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I love watching women gab. As sexist as it sounds, I’ll just say it: they’re good at it. I imagine it’s the equivalent of people tuning in to watch physically fit men play sports. Also, if I really want to fully commit to being politically incorrect: maybe it’s part of my DNA as a gay man to enjoy hearing women yak about everything from the profound to the frivolous. I can relate, and it’s fun.

Since the beginning of this decade, we’ve had two major choices to see the biggest and brightest women in pop culture do just this, on daytime T.V. in the U.S.

Venerated journalist Barbara Walters set the precedent in 1997 with a show called “The View”—featuring ‘different women with different points of views’ sitting around a table and discussing the day’s biggest headlines. They ruled the roost as the lone standard for such a concept, until 2010 when former child actress Sara Gilbert had the sterling idea to do an offshoot of the format (with the angle that it’d consist of a panel of “moms”—although its predecessor never played down the maternal status that most of its panelists could claim too). As a viewer though, I wasn’t discerning—it made sense because: in a nation as large and diverse as ours, one of the benefits is how we can expand on commodities… like talk shows. After all, there have been multiple late night talk shows for decades now, competing directly with one another and thriving in their own right regardless of the saturated market. When a new daytime talk show featuring a panel of half a dozen women talking about topics in the news with their “different points of views” popped up, we took it in stride.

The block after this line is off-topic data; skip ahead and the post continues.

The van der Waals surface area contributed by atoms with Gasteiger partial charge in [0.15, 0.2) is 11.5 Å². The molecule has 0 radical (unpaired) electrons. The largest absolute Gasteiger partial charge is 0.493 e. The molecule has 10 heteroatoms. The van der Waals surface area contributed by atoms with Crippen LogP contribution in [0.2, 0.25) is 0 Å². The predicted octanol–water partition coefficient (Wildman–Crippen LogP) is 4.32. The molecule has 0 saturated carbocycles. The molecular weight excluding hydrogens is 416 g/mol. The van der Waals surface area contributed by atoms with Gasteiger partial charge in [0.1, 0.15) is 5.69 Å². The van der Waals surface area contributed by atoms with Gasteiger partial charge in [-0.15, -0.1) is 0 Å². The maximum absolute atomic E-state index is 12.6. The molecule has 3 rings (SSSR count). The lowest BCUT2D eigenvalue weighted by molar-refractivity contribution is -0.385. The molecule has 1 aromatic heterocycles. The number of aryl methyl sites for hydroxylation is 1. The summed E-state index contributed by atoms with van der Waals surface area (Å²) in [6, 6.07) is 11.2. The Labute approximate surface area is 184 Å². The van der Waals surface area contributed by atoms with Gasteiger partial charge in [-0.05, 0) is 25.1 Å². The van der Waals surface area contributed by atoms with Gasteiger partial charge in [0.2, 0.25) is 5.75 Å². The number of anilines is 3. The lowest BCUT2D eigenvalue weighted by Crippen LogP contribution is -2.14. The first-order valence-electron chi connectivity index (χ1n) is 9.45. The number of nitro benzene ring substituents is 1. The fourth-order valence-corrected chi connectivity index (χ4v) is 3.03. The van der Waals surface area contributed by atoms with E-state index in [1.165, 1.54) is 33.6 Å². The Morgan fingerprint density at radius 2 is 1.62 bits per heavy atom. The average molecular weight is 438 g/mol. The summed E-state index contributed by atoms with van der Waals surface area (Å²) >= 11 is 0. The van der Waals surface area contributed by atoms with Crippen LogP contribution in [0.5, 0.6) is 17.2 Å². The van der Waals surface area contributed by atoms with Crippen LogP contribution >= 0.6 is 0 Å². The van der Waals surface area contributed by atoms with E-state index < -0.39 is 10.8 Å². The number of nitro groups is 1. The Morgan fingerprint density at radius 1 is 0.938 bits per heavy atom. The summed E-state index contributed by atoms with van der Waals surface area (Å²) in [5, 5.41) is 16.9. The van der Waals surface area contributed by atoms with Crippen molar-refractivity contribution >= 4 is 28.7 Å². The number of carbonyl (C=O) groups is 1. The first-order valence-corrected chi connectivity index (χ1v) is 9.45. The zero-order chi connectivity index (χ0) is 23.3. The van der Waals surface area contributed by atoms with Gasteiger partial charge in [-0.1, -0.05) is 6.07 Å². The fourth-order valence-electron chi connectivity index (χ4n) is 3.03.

Both “The View” and “The Talk” have succeeded with viewers and been nominated for the same daytime Emmy awards throughout the years, solidifying their place in the pop culture lexicon.

But is there a difference or a clearly superior one?

“The View” has the advantage of experience on its side: thirteen more years over its rival. With that plethora of time, it’s seen and done many things it can learn from. Infamously, placing two panelists who are diametrically at odds with one another in perspective is ratings gold: when outspoken liberal Rosie O’Donnell was recruited as the show’s mediator in 2006 during the contentious Bush/Iraq War years, fate was written on the wall—she would ultimately come to blows with then-outspoken conservative panelist Elisabeth Hasselback the following year. It was the best daytime drama that needed no script.